Crowing about Crows

Crowing about Crows

April 6, 2017

An episode featuring Birbal, the brainy quick wit during the reign of Moghal Emperor Akbar in 16th century also features crows, the not-much-adored humble bird, wearing on its wings as it were the derogatory identity as a natural scavenger. The storyline, once again throwing spotlight on Birbal for his unchallenged and spontaneous wit, is about the Emperor in fun or otherwise, seeking to know the number of crows in the capital city Agra. On hearing from the classy wit a certain number of the winged species to the last digit, the royalty had to give up even as Birbal closed the issue with the explanation that if the number was more than stated, the city’s crows were playing host to their guests from outside and if the number was less, the resident birds were out visiting their relatives and friends in the neighbouring regions. Alas, there is neither Akbar-like royalty nor Birbal-like know-all in our times, taking the ubiquitous city-cleansing-agent for granted. Emergence of various living species on the planet have been traced to an indeterminate past by Anthropologists but they don’t seem to have reckoned with the crow for reasons best known to them. However, the bird’s urban count is fast shrinking, as in Mysuru too.

Sparrow, familiar to old-timers of Mysuru, taking its appointed perch inside their homes during the times not too long past, has quietly deserted the urban spaces, having been starved of grains and insects, both of which were in plenty all over the place in days goneby. Now it is the turn of the crow, whose time-honoured portfolio of cleaning the town tidy has been taken over by Swachh Bharat Abhiyaan activists.

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An academic from one of the Universities in the United States of America has pursued intense studies throwing light on many interesting aspects of the crow which should rekindle the time-warped relationship between the bird and humans, particularly urbanites. According to his keen observation, crow is more a walking urbanite than taking to wings, merely because its feed, namely residue of food scattered by the untidy residents of city spaces, is to be found on the ground. The learned researcher from abroad has estimated the current head count, read beak-count, of crows in its native land (India) at about 40 million, resulting in a flattering human-to-crow ratio prompting one to bestow VIP status to the bird.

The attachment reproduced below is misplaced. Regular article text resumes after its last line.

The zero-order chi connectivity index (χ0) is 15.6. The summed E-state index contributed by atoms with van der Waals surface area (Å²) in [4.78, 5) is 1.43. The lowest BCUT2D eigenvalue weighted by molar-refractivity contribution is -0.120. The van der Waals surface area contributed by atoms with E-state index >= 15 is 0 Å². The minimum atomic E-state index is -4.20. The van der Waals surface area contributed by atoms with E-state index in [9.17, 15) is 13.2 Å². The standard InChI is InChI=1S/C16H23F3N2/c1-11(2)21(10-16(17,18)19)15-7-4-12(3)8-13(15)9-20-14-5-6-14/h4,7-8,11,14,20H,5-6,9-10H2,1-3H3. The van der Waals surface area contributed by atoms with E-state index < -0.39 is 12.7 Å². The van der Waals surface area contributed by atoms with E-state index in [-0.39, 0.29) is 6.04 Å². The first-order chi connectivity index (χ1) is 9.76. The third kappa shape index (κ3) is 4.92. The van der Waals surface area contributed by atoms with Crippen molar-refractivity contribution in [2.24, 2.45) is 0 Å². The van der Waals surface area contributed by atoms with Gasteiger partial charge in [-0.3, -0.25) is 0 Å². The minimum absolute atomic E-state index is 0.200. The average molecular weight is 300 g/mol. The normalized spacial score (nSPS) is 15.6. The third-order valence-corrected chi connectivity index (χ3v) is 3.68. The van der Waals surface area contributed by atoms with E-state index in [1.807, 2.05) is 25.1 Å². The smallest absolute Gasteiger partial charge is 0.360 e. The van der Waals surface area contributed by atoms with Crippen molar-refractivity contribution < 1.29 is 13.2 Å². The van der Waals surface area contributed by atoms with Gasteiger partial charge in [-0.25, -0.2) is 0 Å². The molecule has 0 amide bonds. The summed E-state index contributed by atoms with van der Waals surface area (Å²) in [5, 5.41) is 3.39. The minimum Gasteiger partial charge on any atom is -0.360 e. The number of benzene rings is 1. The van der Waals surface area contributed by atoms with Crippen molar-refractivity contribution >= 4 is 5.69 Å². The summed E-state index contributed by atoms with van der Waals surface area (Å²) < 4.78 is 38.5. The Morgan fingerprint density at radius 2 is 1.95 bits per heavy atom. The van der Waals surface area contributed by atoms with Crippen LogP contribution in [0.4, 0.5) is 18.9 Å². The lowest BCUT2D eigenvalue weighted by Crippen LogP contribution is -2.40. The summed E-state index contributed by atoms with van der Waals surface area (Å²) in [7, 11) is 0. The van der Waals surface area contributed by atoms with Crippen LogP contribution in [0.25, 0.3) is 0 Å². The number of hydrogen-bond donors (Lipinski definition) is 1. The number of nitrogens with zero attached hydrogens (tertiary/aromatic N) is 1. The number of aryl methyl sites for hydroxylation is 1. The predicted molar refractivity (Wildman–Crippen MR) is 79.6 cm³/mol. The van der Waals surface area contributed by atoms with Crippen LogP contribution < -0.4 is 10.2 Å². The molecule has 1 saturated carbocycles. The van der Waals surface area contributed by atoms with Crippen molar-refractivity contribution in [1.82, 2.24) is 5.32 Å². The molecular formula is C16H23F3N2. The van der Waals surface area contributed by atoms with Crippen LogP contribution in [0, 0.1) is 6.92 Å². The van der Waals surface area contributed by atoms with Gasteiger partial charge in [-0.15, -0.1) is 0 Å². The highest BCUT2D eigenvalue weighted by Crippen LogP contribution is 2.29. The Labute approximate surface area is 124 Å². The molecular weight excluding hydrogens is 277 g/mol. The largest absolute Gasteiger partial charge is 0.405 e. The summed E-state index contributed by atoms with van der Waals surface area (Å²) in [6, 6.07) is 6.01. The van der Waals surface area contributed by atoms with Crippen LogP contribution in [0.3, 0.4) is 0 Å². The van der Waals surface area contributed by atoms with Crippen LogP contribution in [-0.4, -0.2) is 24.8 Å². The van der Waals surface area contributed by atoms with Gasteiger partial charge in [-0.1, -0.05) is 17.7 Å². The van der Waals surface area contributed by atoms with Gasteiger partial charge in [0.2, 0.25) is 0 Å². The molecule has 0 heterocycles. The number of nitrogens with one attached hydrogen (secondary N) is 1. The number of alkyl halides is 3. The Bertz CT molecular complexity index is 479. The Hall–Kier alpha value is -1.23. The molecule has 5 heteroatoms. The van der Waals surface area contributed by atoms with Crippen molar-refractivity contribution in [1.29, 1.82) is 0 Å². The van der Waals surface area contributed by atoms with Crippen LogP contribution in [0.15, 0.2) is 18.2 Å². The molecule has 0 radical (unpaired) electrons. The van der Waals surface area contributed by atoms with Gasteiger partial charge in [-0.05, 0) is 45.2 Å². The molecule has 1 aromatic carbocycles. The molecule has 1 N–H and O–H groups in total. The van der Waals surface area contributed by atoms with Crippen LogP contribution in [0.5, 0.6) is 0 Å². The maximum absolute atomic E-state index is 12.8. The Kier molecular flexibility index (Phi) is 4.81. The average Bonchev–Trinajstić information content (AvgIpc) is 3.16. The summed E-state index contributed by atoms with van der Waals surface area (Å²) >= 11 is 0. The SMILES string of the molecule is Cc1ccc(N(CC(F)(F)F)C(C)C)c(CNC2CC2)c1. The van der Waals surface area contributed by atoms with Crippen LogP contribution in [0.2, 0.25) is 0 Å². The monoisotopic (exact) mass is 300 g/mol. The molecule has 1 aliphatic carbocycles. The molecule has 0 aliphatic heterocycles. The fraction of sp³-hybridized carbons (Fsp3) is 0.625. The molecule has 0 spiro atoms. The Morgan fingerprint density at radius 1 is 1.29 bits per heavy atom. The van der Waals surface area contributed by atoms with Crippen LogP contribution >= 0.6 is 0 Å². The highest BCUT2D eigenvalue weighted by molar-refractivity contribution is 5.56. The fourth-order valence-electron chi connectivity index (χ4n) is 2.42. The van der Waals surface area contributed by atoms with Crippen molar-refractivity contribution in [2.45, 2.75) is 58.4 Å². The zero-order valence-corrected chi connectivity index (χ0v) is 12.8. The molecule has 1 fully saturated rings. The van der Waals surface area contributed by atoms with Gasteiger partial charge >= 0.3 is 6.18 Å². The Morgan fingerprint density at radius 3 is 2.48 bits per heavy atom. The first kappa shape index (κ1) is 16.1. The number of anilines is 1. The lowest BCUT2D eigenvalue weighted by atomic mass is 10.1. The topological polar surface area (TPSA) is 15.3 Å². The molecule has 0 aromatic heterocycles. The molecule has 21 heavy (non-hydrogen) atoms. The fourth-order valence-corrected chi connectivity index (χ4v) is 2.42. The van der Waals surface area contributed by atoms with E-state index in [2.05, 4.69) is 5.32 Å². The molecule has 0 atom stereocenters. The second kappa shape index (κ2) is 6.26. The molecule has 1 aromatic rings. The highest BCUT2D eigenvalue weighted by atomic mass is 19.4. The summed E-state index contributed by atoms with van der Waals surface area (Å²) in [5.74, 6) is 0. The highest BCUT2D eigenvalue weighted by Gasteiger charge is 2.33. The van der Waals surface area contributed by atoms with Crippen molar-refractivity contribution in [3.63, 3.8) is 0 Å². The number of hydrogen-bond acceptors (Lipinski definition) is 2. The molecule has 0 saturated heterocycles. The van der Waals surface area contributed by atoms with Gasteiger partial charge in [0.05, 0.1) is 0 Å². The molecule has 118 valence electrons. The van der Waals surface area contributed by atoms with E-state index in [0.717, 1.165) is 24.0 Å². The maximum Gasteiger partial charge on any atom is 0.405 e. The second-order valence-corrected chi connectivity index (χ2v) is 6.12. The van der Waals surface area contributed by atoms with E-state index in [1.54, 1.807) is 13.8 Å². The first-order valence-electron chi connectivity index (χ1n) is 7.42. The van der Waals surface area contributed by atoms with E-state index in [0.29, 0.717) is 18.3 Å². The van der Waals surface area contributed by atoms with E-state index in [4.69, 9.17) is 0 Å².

The now-waning culture of making offers of food through the crow to the departed souls by some sections of society across the land, apart from denying tree-based shelter to the winged species, being at the root of the attrition in the crow-count, the trusted scavenger may have taken leave of urbanites for good. Although the Indian house crow doesn’t yet figure among the species heading for extinction, we may witness times when the cognoscenti will be heard crowing about the crows with the rest watching them, in the company of pigeons, pigs and canines which are strangers to clean environs.


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